Michelle Alexander: Sentence Enhancement for Drug Offenders Is a tool of Community Destruction

Sentence Enhancement

Inmates walk through the exercise yard at California State Prison Sacramento, near Folsom, Calif. (Rich Pedroncelli / Associated Press)

Ten years ago in Los Angeles, Theresa Martinez was finally making progress in her long, painful struggle against drug addiction and the cycle of incarceration it fueled. But in order to continue her methadone program, she needed $200. Homeless, unemployed, and terrified of falling back into heroin addiction, she tried to get the money the only way she knew: selling drugs.

Martinez was arrested for a $5 sale of cocaine, a felony that, absent aggravating factors, carried a three-year prison sentence. By global standards that penalty would have been unusual and harsh, especially since she plainly needed help and support — not incarceration. But here in the United States, Martinez faced an even worse fate. California law prescribes sentencing “enhancements” for anyone who has a prior drug-related felony conviction. Martinez was threatened with a nine-year sentence. Anguished, she took a plea deal for six years, bringing her lifetime total to 23 years behind bars, all for drugs.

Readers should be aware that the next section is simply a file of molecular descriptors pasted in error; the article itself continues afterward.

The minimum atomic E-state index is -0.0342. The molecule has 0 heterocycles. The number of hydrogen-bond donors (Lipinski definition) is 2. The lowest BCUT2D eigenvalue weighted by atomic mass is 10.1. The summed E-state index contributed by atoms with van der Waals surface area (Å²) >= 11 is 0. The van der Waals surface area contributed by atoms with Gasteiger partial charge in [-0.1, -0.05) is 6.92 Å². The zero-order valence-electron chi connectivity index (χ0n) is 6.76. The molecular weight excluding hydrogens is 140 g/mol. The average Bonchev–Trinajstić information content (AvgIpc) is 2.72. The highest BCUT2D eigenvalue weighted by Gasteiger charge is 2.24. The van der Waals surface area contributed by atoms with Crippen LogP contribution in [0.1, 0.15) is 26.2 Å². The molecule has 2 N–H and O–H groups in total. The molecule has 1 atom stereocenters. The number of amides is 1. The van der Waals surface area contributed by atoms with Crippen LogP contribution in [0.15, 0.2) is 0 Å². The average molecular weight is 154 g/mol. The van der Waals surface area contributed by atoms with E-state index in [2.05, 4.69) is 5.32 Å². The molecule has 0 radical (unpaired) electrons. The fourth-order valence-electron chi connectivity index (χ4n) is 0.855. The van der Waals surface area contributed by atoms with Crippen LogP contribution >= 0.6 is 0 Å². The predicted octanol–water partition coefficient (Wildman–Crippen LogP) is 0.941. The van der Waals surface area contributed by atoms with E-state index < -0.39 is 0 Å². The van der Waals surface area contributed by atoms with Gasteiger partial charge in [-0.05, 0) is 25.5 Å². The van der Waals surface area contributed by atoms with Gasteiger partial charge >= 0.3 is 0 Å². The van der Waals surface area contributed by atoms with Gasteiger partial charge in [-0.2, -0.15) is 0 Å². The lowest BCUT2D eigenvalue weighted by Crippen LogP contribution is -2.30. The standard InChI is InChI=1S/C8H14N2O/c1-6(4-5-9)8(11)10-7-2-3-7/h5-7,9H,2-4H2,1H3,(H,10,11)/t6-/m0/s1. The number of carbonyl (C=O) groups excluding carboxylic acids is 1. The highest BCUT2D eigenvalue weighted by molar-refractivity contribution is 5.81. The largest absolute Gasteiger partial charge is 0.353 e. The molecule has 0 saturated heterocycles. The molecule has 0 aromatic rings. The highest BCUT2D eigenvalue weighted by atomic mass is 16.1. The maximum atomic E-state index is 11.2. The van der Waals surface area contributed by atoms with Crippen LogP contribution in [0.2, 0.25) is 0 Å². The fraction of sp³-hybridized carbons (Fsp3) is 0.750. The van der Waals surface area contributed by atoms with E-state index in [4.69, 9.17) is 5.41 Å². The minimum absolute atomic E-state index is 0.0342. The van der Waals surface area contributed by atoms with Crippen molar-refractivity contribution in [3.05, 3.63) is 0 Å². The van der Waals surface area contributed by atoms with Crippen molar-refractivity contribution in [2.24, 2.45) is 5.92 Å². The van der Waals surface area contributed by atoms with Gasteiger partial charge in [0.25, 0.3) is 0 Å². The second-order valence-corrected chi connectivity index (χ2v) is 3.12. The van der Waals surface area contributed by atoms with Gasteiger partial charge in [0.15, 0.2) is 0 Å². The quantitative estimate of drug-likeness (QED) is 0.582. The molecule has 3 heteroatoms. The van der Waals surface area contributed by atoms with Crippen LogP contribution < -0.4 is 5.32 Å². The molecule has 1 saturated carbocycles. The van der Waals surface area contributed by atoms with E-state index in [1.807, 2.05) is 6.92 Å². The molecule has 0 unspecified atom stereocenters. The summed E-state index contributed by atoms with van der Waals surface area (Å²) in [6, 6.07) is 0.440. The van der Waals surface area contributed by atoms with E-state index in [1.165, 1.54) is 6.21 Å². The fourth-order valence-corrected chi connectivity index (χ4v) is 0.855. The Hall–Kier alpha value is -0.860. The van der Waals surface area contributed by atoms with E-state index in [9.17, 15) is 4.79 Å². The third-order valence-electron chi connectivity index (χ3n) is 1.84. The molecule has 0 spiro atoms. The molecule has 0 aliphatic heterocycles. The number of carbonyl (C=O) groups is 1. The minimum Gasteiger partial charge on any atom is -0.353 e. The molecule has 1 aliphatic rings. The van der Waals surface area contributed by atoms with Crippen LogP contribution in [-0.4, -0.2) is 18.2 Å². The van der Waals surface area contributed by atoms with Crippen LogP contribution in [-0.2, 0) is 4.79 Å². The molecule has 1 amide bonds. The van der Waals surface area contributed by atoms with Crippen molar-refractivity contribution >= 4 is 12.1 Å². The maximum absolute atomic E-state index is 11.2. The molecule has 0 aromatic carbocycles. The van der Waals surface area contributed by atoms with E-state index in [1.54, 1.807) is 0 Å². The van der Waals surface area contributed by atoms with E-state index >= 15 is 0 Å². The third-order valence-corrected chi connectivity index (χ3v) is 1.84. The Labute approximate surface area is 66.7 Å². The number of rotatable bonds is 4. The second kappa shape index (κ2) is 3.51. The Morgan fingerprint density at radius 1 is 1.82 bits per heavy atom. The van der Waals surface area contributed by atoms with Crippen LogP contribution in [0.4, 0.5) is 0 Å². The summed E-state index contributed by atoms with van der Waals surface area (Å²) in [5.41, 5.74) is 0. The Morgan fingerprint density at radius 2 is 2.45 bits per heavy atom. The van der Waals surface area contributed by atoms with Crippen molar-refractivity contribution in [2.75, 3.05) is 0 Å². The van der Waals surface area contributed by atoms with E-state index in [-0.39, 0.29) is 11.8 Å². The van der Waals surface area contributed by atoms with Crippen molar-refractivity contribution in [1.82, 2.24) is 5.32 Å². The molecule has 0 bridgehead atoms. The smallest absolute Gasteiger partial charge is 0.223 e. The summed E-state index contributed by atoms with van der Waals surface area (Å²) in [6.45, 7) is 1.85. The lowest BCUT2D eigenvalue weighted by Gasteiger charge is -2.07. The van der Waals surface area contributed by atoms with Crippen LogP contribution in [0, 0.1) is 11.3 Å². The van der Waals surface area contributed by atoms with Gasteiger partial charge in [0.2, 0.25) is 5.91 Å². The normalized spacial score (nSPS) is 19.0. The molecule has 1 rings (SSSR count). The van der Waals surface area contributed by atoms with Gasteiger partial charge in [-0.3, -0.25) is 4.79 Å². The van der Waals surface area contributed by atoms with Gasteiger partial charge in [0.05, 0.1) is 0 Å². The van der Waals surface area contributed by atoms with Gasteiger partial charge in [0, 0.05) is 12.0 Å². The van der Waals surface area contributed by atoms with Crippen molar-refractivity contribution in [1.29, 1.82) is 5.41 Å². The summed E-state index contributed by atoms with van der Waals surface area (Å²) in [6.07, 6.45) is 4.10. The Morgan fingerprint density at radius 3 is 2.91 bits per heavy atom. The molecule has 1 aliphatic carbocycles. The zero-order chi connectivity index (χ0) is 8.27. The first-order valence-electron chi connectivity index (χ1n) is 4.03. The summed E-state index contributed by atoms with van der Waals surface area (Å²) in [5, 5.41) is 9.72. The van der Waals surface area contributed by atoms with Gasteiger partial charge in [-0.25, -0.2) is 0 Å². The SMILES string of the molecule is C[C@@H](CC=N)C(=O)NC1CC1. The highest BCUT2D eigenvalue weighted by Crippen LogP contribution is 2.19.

michelle-alexander-200The sentence enhancement that doubled, and could have tripled Martinez’s third time behind bars is a brutal tool of the ineffective war on drugs, a war that has been waged primarily against poor communities of color, even though studies consistently show that rates of illegal drug use and sales are similar across racial lines.

Michelle Alexander
Los Angeles Times


About Michelle Alexander

Michelle Alexander is a highly acclaimed civil rights lawyer, advocate, and legal scholar. In recent years, she has taught at a number of universities, including Stanford Law School, where she was an associate professor of law and directed the Civil Rights Clinics. In 2005, she won a Soros Justice Fellowship, which supported the writing of The New Jim Crow, and that same year she accepted a joint appointment at the Kirwan Institute for the Study of Race and Ethnicity and the Moritz College of Law at The Ohio State University. Since its first publication,The New Jim Crow has received rave reviews and has been featured in national radio and television media outlets, including MSNBC, NPR, Bill Moyers Journal, Tavis Smiley, C-SPAN, and Washington Journal, among others. In March, the book won the 2011 NAACP Image Award for best nonfiction.